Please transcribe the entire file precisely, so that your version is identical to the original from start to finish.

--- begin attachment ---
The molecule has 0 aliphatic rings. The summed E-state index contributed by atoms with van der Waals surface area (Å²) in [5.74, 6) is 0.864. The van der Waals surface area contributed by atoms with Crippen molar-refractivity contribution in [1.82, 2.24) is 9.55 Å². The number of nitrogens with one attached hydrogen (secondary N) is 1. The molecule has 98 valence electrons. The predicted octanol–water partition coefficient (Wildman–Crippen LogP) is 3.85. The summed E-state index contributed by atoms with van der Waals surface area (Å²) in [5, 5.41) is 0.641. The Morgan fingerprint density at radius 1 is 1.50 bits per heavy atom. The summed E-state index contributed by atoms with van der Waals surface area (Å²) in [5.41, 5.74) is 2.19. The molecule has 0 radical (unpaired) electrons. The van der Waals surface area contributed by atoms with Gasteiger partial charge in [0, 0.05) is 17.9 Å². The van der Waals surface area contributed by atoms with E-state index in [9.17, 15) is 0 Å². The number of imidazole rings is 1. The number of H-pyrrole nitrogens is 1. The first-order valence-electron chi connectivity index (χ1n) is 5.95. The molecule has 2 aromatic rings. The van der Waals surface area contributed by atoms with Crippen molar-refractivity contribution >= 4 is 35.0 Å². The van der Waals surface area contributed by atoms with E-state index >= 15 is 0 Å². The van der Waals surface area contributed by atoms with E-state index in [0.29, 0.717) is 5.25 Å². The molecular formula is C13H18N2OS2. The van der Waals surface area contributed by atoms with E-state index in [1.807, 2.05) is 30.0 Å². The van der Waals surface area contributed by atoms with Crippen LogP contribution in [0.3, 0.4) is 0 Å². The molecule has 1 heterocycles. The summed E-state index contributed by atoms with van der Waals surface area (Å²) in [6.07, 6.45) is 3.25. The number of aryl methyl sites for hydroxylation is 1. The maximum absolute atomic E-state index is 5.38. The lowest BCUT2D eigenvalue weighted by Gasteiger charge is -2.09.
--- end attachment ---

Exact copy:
The molecule has 0 aliphatic rings. The summed E-state index contributed by atoms with van der Waals surface area (Å²) in [5.74, 6) is 0.864. The van der Waals surface area contributed by atoms with Crippen molar-refractivity contribution in [1.82, 2.24) is 9.55 Å². The number of nitrogens with one attached hydrogen (secondary N) is 1. The molecule has 98 valence electrons. The predicted octanol–water partition coefficient (Wildman–Crippen LogP) is 3.85. The summed E-state index contributed by atoms with van der Waals surface area (Å²) in [5, 5.41) is 0.641. The Morgan fingerprint density at radius 1 is 1.50 bits per heavy atom. The summed E-state index contributed by atoms with van der Waals surface area (Å²) in [5.41, 5.74) is 2.19. The molecule has 0 radical (unpaired) electrons. The van der Waals surface area contributed by atoms with Gasteiger partial charge in [0, 0.05) is 17.9 Å². The van der Waals surface area contributed by atoms with E-state index in [9.17, 15) is 0 Å². The number of imidazole rings is 1. The number of H-pyrrole nitrogens is 1. The first-order valence-electron chi connectivity index (χ1n) is 5.95. The molecule has 2 aromatic rings. The van der Waals surface area contributed by atoms with Crippen molar-refractivity contribution >= 4 is 35.0 Å². The van der Waals surface area contributed by atoms with E-state index >= 15 is 0 Å². The van der Waals surface area contributed by atoms with E-state index in [0.29, 0.717) is 5.25 Å². The molecular formula is C13H18N2OS2. The van der Waals surface area contributed by atoms with E-state index in [1.807, 2.05) is 30.0 Å². The van der Waals surface area contributed by atoms with Crippen LogP contribution in [0.3, 0.4) is 0 Å². The molecule has 1 heterocycles. The summed E-state index contributed by atoms with van der Waals surface area (Å²) in [6.07, 6.45) is 3.25. The number of aryl methyl sites for hydroxylation is 1. The maximum absolute atomic E-state index is 5.38. The lowest BCUT2D eigenvalue weighted by Gasteiger charge is -2.09.